External beam radiotherapy

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External beam radiotherapy otherwise known as teletherapy, is the most frequently used form of radiotherapy. The patient sits or lies on a couch and an external source of radiation is pointed at a particular part of the body. Kilovoltage (also known as Superficial or Deep) x-rays are used for treating skin cancer and superficial structures. Megavoltage X-rays are used to treat deep-seated tumours (eg bladder, bowel, prostate, lung, brain). Megavoltage electrons are mainly used for treating superficial tumours.


Conventionally, the energy of diagnostic and therapeutic gamma- and X-rays is expressed in kilovolts or megavolts (kV or MV), whilst the energy of therapeutic electrons is expressed in terms of megaelectronvolts (MeV). In the first case, this voltage is the maximum electric potential used by a linear accelerator to produce the photon beam. The beam is made up of a spectrum of energies: the maximum energy is approximately equal to the beam's maximum electric potential times the electron charge. Thus a 1 MV beam will produce photons of no more than about 1 MeV. The mean X-ray energy is only about 1/3 of the maximum energy. Beam quality and hardness may be improved by special filters, which improve the homogeneity of the X-ray spectrum.

In the medical field, useful X-rays are produced when electrons are accelerated to a high energy. Some examples of X-ray energies used in medicine are:

Of these energy ranges, megavoltage X-rays are by far most common in radiotherapy. Orthovoltage X-rays do have limited applications, and the other energy ranges are not typically used clinically.

Medically useful photon beams can also be derived from a radioactive source such as cobalt-60, iridium-192, caesium-137 or radium-226 (which is no longer used clinically). Such photon beams, derived from radioactive decay, are more or less monochromatic and are properly termed gamma rays. The usual energy range is between 300 keV to 1.5 MeV, and is specific to the isotope.

Therapeutic radiation is mainly generated in the radiotherapy department using the following equipment:

  1. Orthovoltage units. These are also known as "deep" and "superficial" machines depending on their energy range. Orthovoltage units have essentially the same design as diagnostic X-ray machines. These machines are generally limited to less than 600 kV.
  2. Linear accelerators ("linacs") which produce megavoltage X-rays. Commercially available medical linacs produce X-rays and electrons with an energy range from 4 MeV up to around 25 MeV. The X-rays themselves are produced by the rapid deceleration of electrons in a target material, typically a tungsten alloy, which produces an X-ray spectrum via bremsstrahlung radiation. The shape and intensity of the beam produced by a linac may be modified or collimated by a variety of means. Thus, conventional, conformal, intensity-modulated, tomographic, and stereotactic radiotherapy are all produced by specially modified linear accelerators.
  3. Cobalt units which produce stable, dichromatic beams of 1.17 and 1.33 MeV, resulting in an average beam energy of 1.25 MeV. The role of the cobalt unit has partly been replaced by the linear accelerator, which can generate higher energy radiation. Cobalt treatment still has a useful role to play in certain applications and is still in widespread use worldwide, since the machinery is relatively reliable and simple to maintain compared to the modern linear accelerator.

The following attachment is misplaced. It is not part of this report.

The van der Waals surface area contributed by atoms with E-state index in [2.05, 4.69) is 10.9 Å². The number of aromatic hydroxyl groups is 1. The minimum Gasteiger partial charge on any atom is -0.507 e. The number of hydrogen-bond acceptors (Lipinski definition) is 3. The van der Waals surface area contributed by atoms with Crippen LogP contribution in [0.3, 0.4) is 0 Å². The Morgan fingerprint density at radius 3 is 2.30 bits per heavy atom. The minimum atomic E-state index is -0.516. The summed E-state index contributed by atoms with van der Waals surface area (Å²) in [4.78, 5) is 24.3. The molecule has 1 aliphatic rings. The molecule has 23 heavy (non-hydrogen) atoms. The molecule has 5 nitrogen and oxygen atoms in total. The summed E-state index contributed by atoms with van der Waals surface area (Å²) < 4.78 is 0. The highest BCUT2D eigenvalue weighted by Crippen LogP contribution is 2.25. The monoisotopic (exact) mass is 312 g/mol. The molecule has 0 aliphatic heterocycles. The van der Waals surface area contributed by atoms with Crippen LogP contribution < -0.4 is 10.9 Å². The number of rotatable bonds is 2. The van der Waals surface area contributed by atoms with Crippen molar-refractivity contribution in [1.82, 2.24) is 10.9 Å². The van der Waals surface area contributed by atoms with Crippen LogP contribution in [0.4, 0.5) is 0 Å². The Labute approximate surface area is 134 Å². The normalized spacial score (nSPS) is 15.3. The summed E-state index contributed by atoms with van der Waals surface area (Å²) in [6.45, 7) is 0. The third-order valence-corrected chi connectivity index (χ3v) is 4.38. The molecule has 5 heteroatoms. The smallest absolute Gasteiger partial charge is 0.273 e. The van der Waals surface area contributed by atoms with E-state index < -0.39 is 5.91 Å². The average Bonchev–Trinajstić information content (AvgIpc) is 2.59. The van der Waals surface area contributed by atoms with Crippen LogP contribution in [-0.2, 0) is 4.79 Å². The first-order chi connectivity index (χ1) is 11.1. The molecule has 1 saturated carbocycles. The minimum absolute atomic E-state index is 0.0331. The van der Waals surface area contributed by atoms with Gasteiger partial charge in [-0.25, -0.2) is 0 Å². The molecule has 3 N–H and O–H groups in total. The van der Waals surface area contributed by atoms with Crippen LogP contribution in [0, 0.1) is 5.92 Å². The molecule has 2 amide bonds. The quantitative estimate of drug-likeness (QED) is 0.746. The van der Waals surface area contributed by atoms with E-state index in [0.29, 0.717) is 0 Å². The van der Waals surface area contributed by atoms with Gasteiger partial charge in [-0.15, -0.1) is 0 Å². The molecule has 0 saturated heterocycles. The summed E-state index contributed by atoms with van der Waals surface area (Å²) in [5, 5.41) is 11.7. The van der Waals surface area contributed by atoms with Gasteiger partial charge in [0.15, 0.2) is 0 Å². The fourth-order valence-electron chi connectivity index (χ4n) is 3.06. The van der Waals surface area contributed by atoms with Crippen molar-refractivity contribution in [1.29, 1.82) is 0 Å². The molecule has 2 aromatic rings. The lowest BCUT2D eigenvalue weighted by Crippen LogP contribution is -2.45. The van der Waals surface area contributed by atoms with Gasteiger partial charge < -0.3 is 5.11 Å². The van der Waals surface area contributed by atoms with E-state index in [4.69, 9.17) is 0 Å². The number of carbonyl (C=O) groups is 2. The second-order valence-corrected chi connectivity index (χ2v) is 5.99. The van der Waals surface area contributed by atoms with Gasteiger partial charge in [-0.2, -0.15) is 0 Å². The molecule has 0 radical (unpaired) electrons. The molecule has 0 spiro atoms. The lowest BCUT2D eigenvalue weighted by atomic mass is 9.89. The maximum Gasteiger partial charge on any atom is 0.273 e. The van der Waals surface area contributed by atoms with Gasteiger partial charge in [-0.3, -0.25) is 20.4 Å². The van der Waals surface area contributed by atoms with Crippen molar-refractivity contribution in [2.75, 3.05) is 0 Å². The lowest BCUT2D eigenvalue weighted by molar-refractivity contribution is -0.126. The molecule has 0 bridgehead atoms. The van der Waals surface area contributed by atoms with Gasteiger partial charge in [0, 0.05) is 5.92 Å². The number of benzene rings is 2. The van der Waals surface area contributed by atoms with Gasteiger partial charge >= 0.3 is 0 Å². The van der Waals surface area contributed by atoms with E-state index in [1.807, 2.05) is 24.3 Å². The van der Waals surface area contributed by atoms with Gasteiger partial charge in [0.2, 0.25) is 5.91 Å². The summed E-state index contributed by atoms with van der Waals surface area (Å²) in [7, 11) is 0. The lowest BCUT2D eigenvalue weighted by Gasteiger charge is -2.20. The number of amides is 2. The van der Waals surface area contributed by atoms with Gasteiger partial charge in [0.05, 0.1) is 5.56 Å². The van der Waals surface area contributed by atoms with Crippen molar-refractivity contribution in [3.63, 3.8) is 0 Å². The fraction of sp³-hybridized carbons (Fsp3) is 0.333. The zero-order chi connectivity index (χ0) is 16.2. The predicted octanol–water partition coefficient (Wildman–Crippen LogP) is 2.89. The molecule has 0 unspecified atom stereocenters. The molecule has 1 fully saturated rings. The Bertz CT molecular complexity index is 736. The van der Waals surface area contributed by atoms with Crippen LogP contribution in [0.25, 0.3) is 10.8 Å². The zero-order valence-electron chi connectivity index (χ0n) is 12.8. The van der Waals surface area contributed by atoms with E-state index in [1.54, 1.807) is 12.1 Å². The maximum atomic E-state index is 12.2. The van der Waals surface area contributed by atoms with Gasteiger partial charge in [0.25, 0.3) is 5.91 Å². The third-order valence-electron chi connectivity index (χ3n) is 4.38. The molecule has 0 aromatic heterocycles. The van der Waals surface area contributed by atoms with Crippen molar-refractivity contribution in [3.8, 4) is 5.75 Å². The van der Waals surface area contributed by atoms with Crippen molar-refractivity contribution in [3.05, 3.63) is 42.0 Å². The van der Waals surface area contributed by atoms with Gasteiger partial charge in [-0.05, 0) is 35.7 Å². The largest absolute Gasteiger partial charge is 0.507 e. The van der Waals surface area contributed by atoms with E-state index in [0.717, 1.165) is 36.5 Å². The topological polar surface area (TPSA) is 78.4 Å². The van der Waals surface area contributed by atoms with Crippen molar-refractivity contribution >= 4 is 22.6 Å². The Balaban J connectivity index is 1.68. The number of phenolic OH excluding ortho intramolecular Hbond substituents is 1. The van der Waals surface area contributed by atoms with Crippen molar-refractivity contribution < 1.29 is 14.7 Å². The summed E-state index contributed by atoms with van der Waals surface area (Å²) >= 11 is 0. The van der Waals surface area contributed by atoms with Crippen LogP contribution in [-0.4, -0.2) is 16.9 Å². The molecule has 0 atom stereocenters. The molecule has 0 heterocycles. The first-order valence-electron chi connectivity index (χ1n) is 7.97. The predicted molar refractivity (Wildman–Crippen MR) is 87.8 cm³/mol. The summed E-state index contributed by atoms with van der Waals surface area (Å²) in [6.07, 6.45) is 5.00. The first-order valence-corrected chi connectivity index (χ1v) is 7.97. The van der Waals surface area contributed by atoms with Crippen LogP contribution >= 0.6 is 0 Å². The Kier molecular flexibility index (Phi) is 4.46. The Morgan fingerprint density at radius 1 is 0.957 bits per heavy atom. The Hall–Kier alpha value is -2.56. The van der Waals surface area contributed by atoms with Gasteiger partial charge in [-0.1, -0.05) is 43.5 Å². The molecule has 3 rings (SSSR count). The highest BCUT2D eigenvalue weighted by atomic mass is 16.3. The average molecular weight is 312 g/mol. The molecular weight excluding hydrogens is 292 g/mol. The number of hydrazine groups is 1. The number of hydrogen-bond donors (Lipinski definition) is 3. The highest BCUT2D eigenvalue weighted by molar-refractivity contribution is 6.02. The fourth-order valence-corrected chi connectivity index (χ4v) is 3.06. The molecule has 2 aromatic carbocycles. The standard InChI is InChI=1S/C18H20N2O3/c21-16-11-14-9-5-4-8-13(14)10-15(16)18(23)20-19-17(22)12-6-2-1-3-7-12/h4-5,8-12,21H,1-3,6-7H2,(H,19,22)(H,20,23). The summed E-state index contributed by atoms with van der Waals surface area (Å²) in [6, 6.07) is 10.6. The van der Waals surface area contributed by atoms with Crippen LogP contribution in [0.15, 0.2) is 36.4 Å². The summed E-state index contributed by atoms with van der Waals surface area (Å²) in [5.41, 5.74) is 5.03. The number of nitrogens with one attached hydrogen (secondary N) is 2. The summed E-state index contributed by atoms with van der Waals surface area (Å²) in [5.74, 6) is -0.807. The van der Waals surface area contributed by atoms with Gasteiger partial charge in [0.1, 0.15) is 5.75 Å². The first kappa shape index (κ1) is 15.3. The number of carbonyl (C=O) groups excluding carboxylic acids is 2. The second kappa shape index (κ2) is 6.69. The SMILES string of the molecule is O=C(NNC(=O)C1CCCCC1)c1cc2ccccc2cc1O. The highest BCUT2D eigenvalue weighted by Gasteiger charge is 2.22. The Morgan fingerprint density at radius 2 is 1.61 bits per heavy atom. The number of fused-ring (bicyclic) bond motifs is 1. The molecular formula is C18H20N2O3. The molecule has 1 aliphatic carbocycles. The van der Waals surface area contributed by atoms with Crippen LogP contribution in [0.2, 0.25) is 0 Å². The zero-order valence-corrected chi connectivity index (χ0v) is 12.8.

X-rays are generated by bombarding a high atomic number material with electrons. If the target is removed (and the beam current decreased) a high energy electron beam is obtained. Electron beams are useful for treating superficial disease because they deposit a uniform dose near the surface, which then decreases rapidly with depth, sparing underlying tissue. An energy in the range 6-9MeV is typically used. In water this gives a practical range of 3-4.5cm. Energies above 18MeV are used very rarely.

Hadron Therapy

Hadron therapy involves the theraputic use of protons, neutrons, and heavier ions (fully ionized atomic nuclei). Of these, proton therapy is by far the most common, though still quite rare compared to other forms of external beam radiotherapy.

Multi-Leaf Collimator (MLC)

A typical MLC consists of 2 sets of 20-40 leaves, each around 5mm thick and several cm in the other two dimensions. Newer MLCs now have up to 120 leaves. Each leaf in the MLC is aligned parallel to the radiation field and can be moved independently to block part of the field. This allows the dosimetrist to match the radiation field to the shape of the tumor (by adjusting the position of the leaves), thus minimizing the amount of healthy tissue being exposed to radiation. On a machine without an MLC this must be accomplished using several hand-crafted blocks.

Intensity Modulated Radiation Therapy (IMRT) to reduce damage to healthy tissue

IMRT is an advanced radiotherapy technique used to minimize the amount of normal tissue being irradiated in the treatment field. In some systems this intensity modulation is achieved by moving the leaves in the MLC during the course of treatement, thereby delivering a radiation field with a non-uniform (i.e. modulated) intensity.

Image-Guided Radiation Therapy (IGRT) also reduces damage to healthy tissue

IGRT augments radiotherapy with imaging to increase the accuracy and precision of target localization, thereby reducing the amount of healthy tissue in the treatment field.


See also

General References

  • Radiotherapy physics in practice, edited by JR Williams and DI Thwaites, Oxford University Press UK (2nd edition 2000), ISBN 0-19-262878-X

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